I got this to work. It's clear that I fundamentally don't understand UID mapping
and user namespaces well enough, even after reading a bunch of man pages and articles
about them. Still, after a lot of further experimentation, trial and error, I succeeded.
I'll post my findings here in case someone else struggles with this (and, judging by
Google results for the error messages in my original post, I'm not alone).
TL;DR here are the parameters I had to add:
Inside the container, the corresponding /proc entries match:
root@c4a7043b2e10:/# cat /proc/self/uid_map
0 0 1
100 1 1
root@c4a7043b2e10:/# cat /proc/self/gid_map
0 0 1
65534 1 1
After this, 'apt update' ran fine. The mapping of the container's root to the
host's non-root user when writing files to bind mounted volumes was also preserved.
More details—in particular about the "magic numbers" 100 and 65534—follow for
anyone interested, or in need of applying this to their situation.
- - - - -
Here's what's on the host side in both /etc/subuid and /etc/subgid, encompassing
all the five non-root users on the host (names obscured):
user2:165536:65536 <-- this one is the container-running service user
(The corresponding host UIDs and GIDs for the listed users are 1000–1004, though
that's not relevant for this case.)
Inside the container, the user is just root with UID/GID 0. There, both /etc/subuid and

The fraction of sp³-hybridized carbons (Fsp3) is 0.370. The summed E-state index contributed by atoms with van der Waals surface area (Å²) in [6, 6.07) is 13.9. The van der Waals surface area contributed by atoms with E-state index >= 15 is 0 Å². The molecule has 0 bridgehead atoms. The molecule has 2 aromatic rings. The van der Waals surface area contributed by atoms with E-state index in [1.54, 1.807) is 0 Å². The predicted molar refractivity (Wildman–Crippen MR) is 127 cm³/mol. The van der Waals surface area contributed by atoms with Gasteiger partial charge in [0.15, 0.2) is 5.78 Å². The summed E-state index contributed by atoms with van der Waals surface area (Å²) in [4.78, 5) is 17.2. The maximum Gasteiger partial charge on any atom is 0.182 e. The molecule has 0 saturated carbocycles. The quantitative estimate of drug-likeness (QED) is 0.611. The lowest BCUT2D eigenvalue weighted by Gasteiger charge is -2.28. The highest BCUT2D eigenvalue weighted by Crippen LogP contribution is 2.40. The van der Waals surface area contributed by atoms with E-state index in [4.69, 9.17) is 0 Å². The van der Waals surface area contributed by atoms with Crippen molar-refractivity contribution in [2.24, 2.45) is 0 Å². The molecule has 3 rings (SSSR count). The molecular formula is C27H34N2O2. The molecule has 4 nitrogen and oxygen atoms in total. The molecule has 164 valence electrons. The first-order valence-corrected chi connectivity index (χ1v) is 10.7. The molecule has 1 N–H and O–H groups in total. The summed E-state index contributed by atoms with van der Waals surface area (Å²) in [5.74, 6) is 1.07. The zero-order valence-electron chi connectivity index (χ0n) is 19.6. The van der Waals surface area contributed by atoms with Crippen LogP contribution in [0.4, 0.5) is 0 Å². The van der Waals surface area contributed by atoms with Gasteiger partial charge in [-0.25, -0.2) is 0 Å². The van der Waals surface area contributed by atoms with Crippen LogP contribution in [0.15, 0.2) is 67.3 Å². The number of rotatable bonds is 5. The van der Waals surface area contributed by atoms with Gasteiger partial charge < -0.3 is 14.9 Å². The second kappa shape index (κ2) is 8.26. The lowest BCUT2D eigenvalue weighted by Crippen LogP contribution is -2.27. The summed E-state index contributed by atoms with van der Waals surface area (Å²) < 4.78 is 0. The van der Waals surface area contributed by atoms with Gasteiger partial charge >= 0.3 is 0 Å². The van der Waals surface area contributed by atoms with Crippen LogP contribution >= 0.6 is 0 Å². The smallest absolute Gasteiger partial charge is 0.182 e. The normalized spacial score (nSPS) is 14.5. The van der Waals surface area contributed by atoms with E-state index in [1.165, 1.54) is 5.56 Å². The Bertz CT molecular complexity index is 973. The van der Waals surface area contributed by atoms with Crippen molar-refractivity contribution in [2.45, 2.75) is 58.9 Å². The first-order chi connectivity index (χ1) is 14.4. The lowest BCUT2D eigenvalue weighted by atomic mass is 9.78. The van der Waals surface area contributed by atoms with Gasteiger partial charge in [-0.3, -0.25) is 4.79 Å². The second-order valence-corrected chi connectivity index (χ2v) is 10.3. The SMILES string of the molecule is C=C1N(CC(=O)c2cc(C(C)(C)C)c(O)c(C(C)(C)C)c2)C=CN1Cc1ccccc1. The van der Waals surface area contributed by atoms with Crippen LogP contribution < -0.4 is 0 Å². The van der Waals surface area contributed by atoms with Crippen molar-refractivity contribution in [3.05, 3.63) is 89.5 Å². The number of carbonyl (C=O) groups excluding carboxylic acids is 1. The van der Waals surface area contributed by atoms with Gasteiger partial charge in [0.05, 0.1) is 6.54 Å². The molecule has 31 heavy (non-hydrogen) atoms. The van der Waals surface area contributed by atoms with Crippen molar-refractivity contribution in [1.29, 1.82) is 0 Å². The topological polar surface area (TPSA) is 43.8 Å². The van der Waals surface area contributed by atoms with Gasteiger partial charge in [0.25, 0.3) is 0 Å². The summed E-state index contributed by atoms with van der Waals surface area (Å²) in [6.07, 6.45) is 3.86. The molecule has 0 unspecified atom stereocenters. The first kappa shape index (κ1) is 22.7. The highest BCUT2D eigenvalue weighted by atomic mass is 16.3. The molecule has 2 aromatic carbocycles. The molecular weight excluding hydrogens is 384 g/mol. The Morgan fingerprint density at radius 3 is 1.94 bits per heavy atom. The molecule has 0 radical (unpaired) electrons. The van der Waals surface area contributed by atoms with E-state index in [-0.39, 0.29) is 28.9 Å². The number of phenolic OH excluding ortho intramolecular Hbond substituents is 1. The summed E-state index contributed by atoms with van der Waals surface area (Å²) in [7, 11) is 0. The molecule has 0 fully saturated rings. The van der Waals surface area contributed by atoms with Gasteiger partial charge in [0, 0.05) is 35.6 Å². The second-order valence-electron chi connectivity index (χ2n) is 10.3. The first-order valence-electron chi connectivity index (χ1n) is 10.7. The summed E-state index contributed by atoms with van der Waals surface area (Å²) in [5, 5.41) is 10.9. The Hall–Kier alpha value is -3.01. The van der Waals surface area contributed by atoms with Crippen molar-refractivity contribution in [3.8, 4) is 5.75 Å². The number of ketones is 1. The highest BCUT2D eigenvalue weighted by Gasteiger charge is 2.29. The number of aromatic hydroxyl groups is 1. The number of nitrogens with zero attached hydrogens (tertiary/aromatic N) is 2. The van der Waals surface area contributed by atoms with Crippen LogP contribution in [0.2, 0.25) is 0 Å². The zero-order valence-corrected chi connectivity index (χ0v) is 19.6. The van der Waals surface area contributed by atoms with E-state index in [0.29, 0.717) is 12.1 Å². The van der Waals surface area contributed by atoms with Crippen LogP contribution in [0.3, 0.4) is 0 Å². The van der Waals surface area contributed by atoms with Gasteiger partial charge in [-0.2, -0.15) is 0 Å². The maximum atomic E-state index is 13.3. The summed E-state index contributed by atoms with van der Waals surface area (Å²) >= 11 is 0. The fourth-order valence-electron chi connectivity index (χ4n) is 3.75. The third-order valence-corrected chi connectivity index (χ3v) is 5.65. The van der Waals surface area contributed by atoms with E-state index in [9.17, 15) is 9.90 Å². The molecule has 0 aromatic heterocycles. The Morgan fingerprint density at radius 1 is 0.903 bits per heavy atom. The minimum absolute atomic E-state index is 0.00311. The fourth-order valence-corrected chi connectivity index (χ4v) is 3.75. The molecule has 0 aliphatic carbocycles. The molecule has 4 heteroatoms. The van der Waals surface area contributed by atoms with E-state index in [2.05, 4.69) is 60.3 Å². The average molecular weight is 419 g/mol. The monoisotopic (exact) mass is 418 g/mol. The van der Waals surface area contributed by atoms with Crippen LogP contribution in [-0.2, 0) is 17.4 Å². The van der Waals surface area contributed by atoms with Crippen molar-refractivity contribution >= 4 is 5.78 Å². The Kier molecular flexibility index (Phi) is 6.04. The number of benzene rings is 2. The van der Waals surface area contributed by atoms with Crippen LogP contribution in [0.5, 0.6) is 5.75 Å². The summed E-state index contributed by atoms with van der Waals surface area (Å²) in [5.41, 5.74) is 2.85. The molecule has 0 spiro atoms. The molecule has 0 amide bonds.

/etc/subgid are blank.
During research for writing this, I realized where the UID 100 and GID 65534 in the error
message are coming from. Inside the container's /etc/passwd, there's this:
UIDs 100-999 are "dynamically allocated system users and groups" according to
in this case, the _apt user always seems to be dynamically allocated the UID 100, so that
I can just hardcode that into my --uidmap invocation. GID 65534 is "nogroup",
the group equivalent of the "nobody" user with the corresponding UID.
_apt is an unprivileged user that owns some of the files/dirs that the 'apt'
command uses when dealing with packages. When 'apt' runs as root, it drops
privileges to become this user as a security measure; see
To summarize my goals:
1. When the container's root user writes into volumes bind mounted from the host, it
should have the privileges of user2, who is running the container. When it creates new
files into those volumes, they should appear on the host side with the same
owner/group/mode as they would have if user2 had just written them to the bind mount
source directly on the host.
2. Inside the container, the root user should have full root privileges to do what it
wants – within the limits of what's even possible to do in rootless containers. (And,
of course, limited to the privileges of user2 whenever touching something on the host.) In
this case, it needs to be able to drop privileges and become the _apt user within the
The first goal was doable with just --uidmap 0:0:1. Interestingly, when I added --uidmap
100:1:1 and --gidmap 65534:1:1 for the second goal, the container refused to start,
complaining that UID mapping is used but GID 0 is not mapped. This is why --gidmap 0:0:1
was added as the last piece of the puzzle. I have no idea why it wasn't initially
required for the first goal.
- - - - -
After all this, I still do not at all understand what the second number
("intermediate UID/GID") in rootless mode for the --uidmap and --gidmap
parameters even is. I've read and re-read
a dozen times to no avail, as well as 'man user_namespaces', and I almost feel
like I know less than when I started. At this point I guess I'd need to understand
something about the Linux kernel for any explanation to make sense.
Still, I hope this helps someone else!